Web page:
China is a relatively cheap place to visit in the world but there are still ways that you can save even more money in the country, allowing you to travel for longer.
- Visit off peak – As we mentioned above, the Winter isn’t too cold and it is off-season, so you can save money on hotels and travel during this time.
- Book in advance – There are some great hotels in Shanghai as well as a vast selection of hostels and budget hotels to choose from. Book in advance to get the best budget deal.
- Eat locally – Stick to the local food; this is predominately the only option but don’t be afraid of trying the food.
- Don’t tip – it is not expected in China.
- Use CTrip – CTrip is an app and website which compares hotel prices. Generally, you can find cheaper prices on this app than any other comparison site for China.
- Stay on the outskirts – Train and taxi travel is cheap in Shanghai but accommodation in the city centre is expensive. Choose a place further out and commute in and out to see the sights.
- Use the public Transport – Shanghai has an excellent metro with 16 lines that take you all over the city. The average trip costs 4RMB and you can reach most landmarks from a subway station.
- Bargain – When visiting the fake markets around the city (Qipu Lu Clothing Market, Fenshine Fashion Plaza or AP Plaza Fake Market in Pudong), make sure you bargain. Offer 10% of the sellers price and settle somewhere between 10% – 40% of the original price. Walking away can help persuade sellers.
- Nightlife – Check the happy hours and drink coupons (available in some nightclubs) to save money on nights out.
Best things to do in Shanghai
- The Bund
- Yuyuan Garden
- Shanghai Tower
- Nanjing Road
- Disneyland Shanghai
- Shanghai Museum
- Oriental Pearl TV Tower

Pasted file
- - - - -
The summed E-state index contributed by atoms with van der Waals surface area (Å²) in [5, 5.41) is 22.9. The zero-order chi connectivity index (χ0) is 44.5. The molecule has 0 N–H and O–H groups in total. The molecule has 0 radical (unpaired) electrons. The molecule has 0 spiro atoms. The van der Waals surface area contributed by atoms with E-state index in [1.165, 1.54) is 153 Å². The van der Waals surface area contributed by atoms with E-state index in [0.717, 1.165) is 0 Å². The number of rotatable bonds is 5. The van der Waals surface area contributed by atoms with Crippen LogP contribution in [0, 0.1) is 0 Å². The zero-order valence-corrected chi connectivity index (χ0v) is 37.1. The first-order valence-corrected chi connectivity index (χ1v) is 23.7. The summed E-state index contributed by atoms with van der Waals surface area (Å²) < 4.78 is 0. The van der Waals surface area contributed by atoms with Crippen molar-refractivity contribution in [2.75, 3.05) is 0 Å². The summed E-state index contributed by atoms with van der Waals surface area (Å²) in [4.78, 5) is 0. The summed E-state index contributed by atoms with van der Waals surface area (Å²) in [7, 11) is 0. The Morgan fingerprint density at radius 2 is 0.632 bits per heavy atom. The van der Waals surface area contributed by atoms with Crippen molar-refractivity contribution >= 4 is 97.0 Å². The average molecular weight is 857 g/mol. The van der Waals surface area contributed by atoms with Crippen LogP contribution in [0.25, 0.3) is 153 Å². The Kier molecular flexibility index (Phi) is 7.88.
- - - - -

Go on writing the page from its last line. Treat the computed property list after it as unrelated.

- Zhujiajiao Watertown
- Tianzifang area
- Thames Town
- The World’s largest Starbucks
How to get to Shanghai
Fly – Shanghai is China’s second-largest international air hub with flights inbound from around the world. Flights from the USA (West Coast) work out at 13/14 hours whilst flights from London take about 11 hours.
Domestic flights connect Shanghai to every major city in China. Be aware that there are two international airports; Pudong and Hongqiao, so check which airport your departure flight goes from.
Bus – The unpredictable traffic makes travelling by bus an unpopular choice. The Shanghai South long-distance bus station serves cities in the south of China but can be difficult to get to.
Train – The only international train arriving in Shanghai is the T99 from Hong Kong but there are some great options to travel by train from other parts of China. The city has three main stations; Shanghai Railway Station, Shanghai Hongqiao Railway Station and Shanghai South railway station. Speed trains are available to and from Beijing, Guangzhou (which is a short 2-hour train ride to Hong Kong), Nanjing, Hangzhou and Suzhou.
How to get around Shanghai
The best way to get around the city is the fast and inexpensive Metro; although avoid it during rush hour when it can pack.
Buses can be confusing; with unusual routes and busy traffic.
Taxis are a good choice for those wanting a bit more space but use the Didi app to save time and money.
Cycling or walking is only really possible when moving between neighbourhoods.